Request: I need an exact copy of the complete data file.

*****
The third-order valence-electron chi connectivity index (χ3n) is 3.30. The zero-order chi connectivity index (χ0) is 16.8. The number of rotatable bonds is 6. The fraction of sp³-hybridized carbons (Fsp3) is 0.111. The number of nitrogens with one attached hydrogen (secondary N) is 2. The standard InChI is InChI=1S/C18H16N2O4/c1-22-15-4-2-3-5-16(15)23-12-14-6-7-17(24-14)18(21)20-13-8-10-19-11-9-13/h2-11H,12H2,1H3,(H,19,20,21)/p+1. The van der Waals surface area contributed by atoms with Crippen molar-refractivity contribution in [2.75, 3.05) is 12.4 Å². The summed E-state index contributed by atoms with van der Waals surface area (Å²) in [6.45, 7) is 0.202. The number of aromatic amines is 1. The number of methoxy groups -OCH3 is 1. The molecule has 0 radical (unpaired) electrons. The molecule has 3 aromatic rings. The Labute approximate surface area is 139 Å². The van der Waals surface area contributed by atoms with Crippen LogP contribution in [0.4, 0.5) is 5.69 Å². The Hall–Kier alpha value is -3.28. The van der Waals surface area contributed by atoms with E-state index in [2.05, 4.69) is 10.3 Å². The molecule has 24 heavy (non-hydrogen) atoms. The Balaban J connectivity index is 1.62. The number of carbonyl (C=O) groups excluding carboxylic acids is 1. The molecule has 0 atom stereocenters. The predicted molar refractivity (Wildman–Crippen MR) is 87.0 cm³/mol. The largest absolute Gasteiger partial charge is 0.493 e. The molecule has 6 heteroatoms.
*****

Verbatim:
The third-order valence-electron chi connectivity index (χ3n) is 3.30. The zero-order chi connectivity index (χ0) is 16.8. The number of rotatable bonds is 6. The fraction of sp³-hybridized carbons (Fsp3) is 0.111. The number of nitrogens with one attached hydrogen (secondary N) is 2. The standard InChI is InChI=1S/C18H16N2O4/c1-22-15-4-2-3-5-16(15)23-12-14-6-7-17(24-14)18(21)20-13-8-10-19-11-9-13/h2-11H,12H2,1H3,(H,19,20,21)/p+1. The van der Waals surface area contributed by atoms with Crippen molar-refractivity contribution in [2.75, 3.05) is 12.4 Å². The summed E-state index contributed by atoms with van der Waals surface area (Å²) in [6.45, 7) is 0.202. The number of aromatic amines is 1. The number of methoxy groups -OCH3 is 1. The molecule has 0 radical (unpaired) electrons. The molecule has 3 aromatic rings. The Labute approximate surface area is 139 Å². The van der Waals surface area contributed by atoms with Crippen LogP contribution in [0.4, 0.5) is 5.69 Å². The Hall–Kier alpha value is -3.28. The van der Waals surface area contributed by atoms with E-state index in [2.05, 4.69) is 10.3 Å². The molecule has 24 heavy (non-hydrogen) atoms. The Balaban J connectivity index is 1.62. The number of carbonyl (C=O) groups excluding carboxylic acids is 1. The molecule has 0 atom stereocenters. The predicted molar refractivity (Wildman–Crippen MR) is 87.0 cm³/mol. The largest absolute Gasteiger partial charge is 0.493 e. The molecule has 6 heteroatoms.